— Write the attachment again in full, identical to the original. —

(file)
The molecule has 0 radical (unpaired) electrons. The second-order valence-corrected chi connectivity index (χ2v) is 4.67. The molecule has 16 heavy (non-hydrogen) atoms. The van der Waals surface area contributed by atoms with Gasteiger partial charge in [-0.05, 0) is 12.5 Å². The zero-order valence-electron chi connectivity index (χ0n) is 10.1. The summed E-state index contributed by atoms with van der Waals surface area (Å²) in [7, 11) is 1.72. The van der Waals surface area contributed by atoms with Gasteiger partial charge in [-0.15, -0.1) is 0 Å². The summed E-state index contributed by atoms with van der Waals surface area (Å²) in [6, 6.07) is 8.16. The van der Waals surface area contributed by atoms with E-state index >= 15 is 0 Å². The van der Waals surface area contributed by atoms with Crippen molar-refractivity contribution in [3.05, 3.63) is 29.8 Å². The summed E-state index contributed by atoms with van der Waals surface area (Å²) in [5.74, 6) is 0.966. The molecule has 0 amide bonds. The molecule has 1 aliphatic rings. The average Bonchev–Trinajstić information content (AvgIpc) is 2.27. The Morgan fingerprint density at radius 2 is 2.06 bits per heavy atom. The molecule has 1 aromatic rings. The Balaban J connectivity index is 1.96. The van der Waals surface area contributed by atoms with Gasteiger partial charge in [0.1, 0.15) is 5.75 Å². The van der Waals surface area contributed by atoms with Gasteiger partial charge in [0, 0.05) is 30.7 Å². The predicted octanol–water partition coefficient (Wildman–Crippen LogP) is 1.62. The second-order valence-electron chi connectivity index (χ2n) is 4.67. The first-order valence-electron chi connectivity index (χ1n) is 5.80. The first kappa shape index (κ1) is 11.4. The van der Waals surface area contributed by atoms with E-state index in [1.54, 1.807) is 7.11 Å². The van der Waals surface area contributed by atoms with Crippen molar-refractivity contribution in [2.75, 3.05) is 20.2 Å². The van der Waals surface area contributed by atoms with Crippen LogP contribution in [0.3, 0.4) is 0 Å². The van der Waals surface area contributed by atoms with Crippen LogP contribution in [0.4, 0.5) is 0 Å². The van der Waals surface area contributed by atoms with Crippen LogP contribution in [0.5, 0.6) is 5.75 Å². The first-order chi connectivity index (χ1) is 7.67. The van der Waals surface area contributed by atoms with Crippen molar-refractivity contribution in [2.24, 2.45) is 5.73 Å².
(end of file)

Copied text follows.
The molecule has 0 radical (unpaired) electrons. The second-order valence-corrected chi connectivity index (χ2v) is 4.67. The molecule has 16 heavy (non-hydrogen) atoms. The van der Waals surface area contributed by atoms with Gasteiger partial charge in [-0.05, 0) is 12.5 Å². The zero-order valence-electron chi connectivity index (χ0n) is 10.1. The summed E-state index contributed by atoms with van der Waals surface area (Å²) in [7, 11) is 1.72. The van der Waals surface area contributed by atoms with Gasteiger partial charge in [-0.15, -0.1) is 0 Å². The summed E-state index contributed by atoms with van der Waals surface area (Å²) in [6, 6.07) is 8.16. The van der Waals surface area contributed by atoms with E-state index >= 15 is 0 Å². The van der Waals surface area contributed by atoms with Crippen molar-refractivity contribution in [3.05, 3.63) is 29.8 Å². The summed E-state index contributed by atoms with van der Waals surface area (Å²) in [5.74, 6) is 0.966. The molecule has 0 amide bonds. The molecule has 1 aliphatic rings. The average Bonchev–Trinajstić information content (AvgIpc) is 2.27. The Morgan fingerprint density at radius 2 is 2.06 bits per heavy atom. The molecule has 1 aromatic rings. The Balaban J connectivity index is 1.96. The van der Waals surface area contributed by atoms with Gasteiger partial charge in [0.1, 0.15) is 5.75 Å². The van der Waals surface area contributed by atoms with Gasteiger partial charge in [0, 0.05) is 30.7 Å². The predicted octanol–water partition coefficient (Wildman–Crippen LogP) is 1.62. The second-order valence-electron chi connectivity index (χ2n) is 4.67. The first-order valence-electron chi connectivity index (χ1n) is 5.80. The first kappa shape index (κ1) is 11.4. The van der Waals surface area contributed by atoms with E-state index in [1.54, 1.807) is 7.11 Å². The van der Waals surface area contributed by atoms with Crippen molar-refractivity contribution in [2.75, 3.05) is 20.2 Å². The van der Waals surface area contributed by atoms with Crippen LogP contribution in [0.3, 0.4) is 0 Å². The van der Waals surface area contributed by atoms with Crippen LogP contribution in [0.4, 0.5) is 0 Å². The van der Waals surface area contributed by atoms with Crippen LogP contribution in [0.5, 0.6) is 5.75 Å². The first-order chi connectivity index (χ1) is 7.67. The van der Waals surface area contributed by atoms with Crippen molar-refractivity contribution in [2.24, 2.45) is 5.73 Å².